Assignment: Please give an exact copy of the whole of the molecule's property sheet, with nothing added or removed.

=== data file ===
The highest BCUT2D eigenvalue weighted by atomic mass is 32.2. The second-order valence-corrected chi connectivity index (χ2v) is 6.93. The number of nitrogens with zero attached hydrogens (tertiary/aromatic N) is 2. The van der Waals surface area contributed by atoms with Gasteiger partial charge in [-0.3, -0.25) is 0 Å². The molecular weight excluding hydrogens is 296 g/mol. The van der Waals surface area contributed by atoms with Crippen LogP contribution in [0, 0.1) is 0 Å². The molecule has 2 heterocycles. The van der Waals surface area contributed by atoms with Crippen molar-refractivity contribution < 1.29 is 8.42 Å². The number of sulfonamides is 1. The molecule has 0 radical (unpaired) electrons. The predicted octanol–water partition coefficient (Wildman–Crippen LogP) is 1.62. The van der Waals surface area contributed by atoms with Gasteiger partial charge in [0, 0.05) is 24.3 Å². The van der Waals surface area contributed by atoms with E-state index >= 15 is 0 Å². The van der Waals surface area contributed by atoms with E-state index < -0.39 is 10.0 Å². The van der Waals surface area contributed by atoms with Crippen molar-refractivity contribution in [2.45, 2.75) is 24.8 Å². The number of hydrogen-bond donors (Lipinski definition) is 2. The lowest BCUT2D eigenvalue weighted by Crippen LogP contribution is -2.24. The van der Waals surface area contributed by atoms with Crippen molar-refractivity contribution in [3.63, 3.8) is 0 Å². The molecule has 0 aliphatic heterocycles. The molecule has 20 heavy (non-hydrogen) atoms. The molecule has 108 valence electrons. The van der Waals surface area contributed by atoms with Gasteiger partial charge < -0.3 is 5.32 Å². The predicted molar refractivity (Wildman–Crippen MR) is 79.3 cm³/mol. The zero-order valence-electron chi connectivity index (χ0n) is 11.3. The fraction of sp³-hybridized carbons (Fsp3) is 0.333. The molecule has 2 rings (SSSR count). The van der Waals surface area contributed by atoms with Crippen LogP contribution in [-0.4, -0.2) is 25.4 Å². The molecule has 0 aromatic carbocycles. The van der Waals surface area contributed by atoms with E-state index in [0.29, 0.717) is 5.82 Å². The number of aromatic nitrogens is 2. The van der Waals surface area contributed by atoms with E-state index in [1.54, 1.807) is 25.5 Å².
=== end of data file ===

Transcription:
The highest BCUT2D eigenvalue weighted by atomic mass is 32.2. The second-order valence-corrected chi connectivity index (χ2v) is 6.93. The number of nitrogens with zero attached hydrogens (tertiary/aromatic N) is 2. The van der Waals surface area contributed by atoms with Gasteiger partial charge in [-0.3, -0.25) is 0 Å². The molecular weight excluding hydrogens is 296 g/mol. The van der Waals surface area contributed by atoms with Crippen LogP contribution in [0, 0.1) is 0 Å². The molecule has 2 heterocycles. The van der Waals surface area contributed by atoms with Crippen molar-refractivity contribution < 1.29 is 8.42 Å². The number of sulfonamides is 1. The molecule has 0 radical (unpaired) electrons. The predicted octanol–water partition coefficient (Wildman–Crippen LogP) is 1.62. The van der Waals surface area contributed by atoms with Gasteiger partial charge in [0, 0.05) is 24.3 Å². The van der Waals surface area contributed by atoms with E-state index >= 15 is 0 Å². The van der Waals surface area contributed by atoms with E-state index < -0.39 is 10.0 Å². The van der Waals surface area contributed by atoms with Crippen molar-refractivity contribution in [2.45, 2.75) is 24.8 Å². The number of hydrogen-bond donors (Lipinski definition) is 2. The lowest BCUT2D eigenvalue weighted by Crippen LogP contribution is -2.24. The van der Waals surface area contributed by atoms with Crippen molar-refractivity contribution in [3.63, 3.8) is 0 Å². The molecule has 0 aliphatic heterocycles. The molecule has 20 heavy (non-hydrogen) atoms. The molecule has 108 valence electrons. The van der Waals surface area contributed by atoms with Gasteiger partial charge < -0.3 is 5.32 Å². The predicted molar refractivity (Wildman–Crippen MR) is 79.3 cm³/mol. The zero-order valence-electron chi connectivity index (χ0n) is 11.3. The fraction of sp³-hybridized carbons (Fsp3) is 0.333. The molecule has 2 rings (SSSR count). The van der Waals surface area contributed by atoms with Crippen LogP contribution in [-0.4, -0.2) is 25.4 Å². The molecule has 0 aromatic carbocycles. The van der Waals surface area contributed by atoms with E-state index in [0.29, 0.717) is 5.82 Å². The number of aromatic nitrogens is 2. The van der Waals surface area contributed by atoms with E-state index in [1.54, 1.807) is 25.5 Å².